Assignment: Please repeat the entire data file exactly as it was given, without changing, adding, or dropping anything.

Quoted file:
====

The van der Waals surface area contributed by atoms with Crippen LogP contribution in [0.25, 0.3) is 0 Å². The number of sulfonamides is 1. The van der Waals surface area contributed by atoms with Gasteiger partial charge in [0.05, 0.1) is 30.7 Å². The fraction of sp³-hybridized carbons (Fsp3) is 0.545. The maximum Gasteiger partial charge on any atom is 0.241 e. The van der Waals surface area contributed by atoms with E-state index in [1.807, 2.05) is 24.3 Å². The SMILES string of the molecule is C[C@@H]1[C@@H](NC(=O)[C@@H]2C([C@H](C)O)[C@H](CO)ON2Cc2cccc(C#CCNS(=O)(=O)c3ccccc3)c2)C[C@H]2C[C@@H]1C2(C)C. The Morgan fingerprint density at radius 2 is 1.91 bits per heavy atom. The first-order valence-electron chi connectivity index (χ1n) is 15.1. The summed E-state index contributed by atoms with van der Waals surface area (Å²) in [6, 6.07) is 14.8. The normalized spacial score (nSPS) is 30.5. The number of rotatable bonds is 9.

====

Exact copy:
The van der Waals surface area contributed by atoms with Crippen LogP contribution in [0.25, 0.3) is 0 Å². The number of sulfonamides is 1. The van der Waals surface area contributed by atoms with Gasteiger partial charge in [0.05, 0.1) is 30.7 Å². The fraction of sp³-hybridized carbons (Fsp3) is 0.545. The maximum Gasteiger partial charge on any atom is 0.241 e. The van der Waals surface area contributed by atoms with E-state index in [1.807, 2.05) is 24.3 Å². The SMILES string of the molecule is C[C@@H]1[C@@H](NC(=O)[C@@H]2C([C@H](C)O)[C@H](CO)ON2Cc2cccc(C#CCNS(=O)(=O)c3ccccc3)c2)C[C@H]2C[C@@H]1C2(C)C. The Morgan fingerprint density at radius 2 is 1.91 bits per heavy atom. The first-order valence-electron chi connectivity index (χ1n) is 15.1. The summed E-state index contributed by atoms with van der Waals surface area (Å²) in [6, 6.07) is 14.8. The normalized spacial score (nSPS) is 30.5. The number of rotatable bonds is 9.